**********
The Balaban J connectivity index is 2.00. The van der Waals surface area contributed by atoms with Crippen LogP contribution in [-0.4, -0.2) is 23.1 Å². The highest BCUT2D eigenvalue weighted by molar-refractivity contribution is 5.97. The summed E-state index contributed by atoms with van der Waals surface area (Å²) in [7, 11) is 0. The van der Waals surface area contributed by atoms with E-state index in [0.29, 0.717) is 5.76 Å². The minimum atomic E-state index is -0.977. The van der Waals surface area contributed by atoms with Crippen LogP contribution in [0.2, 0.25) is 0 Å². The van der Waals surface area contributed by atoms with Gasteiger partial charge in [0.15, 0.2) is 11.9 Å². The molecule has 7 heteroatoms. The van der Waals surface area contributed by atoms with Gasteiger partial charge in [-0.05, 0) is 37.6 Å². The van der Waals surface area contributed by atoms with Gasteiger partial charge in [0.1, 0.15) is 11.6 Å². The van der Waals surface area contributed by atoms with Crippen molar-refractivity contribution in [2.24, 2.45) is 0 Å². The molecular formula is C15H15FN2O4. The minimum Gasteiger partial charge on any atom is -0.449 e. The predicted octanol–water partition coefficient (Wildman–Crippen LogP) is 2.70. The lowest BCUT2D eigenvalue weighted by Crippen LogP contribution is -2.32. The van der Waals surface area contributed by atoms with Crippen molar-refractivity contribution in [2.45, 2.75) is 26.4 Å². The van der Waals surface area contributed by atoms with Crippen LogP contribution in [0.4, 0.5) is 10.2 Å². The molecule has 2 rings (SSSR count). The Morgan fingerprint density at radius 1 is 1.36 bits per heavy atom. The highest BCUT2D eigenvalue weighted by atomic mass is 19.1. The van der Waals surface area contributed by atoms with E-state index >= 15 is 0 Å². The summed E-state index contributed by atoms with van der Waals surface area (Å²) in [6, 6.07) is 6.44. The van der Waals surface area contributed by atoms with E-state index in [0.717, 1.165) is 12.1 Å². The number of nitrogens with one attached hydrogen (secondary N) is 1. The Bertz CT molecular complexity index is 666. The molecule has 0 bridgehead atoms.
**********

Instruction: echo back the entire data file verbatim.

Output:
The Balaban J connectivity index is 2.00. The van der Waals surface area contributed by atoms with Crippen LogP contribution in [-0.4, -0.2) is 23.1 Å². The highest BCUT2D eigenvalue weighted by molar-refractivity contribution is 5.97. The summed E-state index contributed by atoms with van der Waals surface area (Å²) in [7, 11) is 0. The van der Waals surface area contributed by atoms with E-state index in [0.29, 0.717) is 5.76 Å². The minimum atomic E-state index is -0.977. The van der Waals surface area contributed by atoms with Crippen LogP contribution in [0.2, 0.25) is 0 Å². The van der Waals surface area contributed by atoms with Gasteiger partial charge in [0.15, 0.2) is 11.9 Å². The molecule has 7 heteroatoms. The van der Waals surface area contributed by atoms with Gasteiger partial charge in [-0.05, 0) is 37.6 Å². The van der Waals surface area contributed by atoms with Gasteiger partial charge in [0.1, 0.15) is 11.6 Å². The van der Waals surface area contributed by atoms with Crippen molar-refractivity contribution in [2.24, 2.45) is 0 Å². The molecular formula is C15H15FN2O4. The minimum Gasteiger partial charge on any atom is -0.449 e. The predicted octanol–water partition coefficient (Wildman–Crippen LogP) is 2.70. The lowest BCUT2D eigenvalue weighted by Crippen LogP contribution is -2.32. The van der Waals surface area contributed by atoms with Crippen molar-refractivity contribution in [2.45, 2.75) is 26.4 Å². The van der Waals surface area contributed by atoms with Crippen LogP contribution in [0.4, 0.5) is 10.2 Å². The molecule has 2 rings (SSSR count). The Morgan fingerprint density at radius 1 is 1.36 bits per heavy atom. The highest BCUT2D eigenvalue weighted by atomic mass is 19.1. The van der Waals surface area contributed by atoms with E-state index >= 15 is 0 Å². The summed E-state index contributed by atoms with van der Waals surface area (Å²) in [6, 6.07) is 6.44. The van der Waals surface area contributed by atoms with E-state index in [0.717, 1.165) is 12.1 Å². The number of nitrogens with one attached hydrogen (secondary N) is 1. The Bertz CT molecular complexity index is 666. The molecule has 0 bridgehead atoms.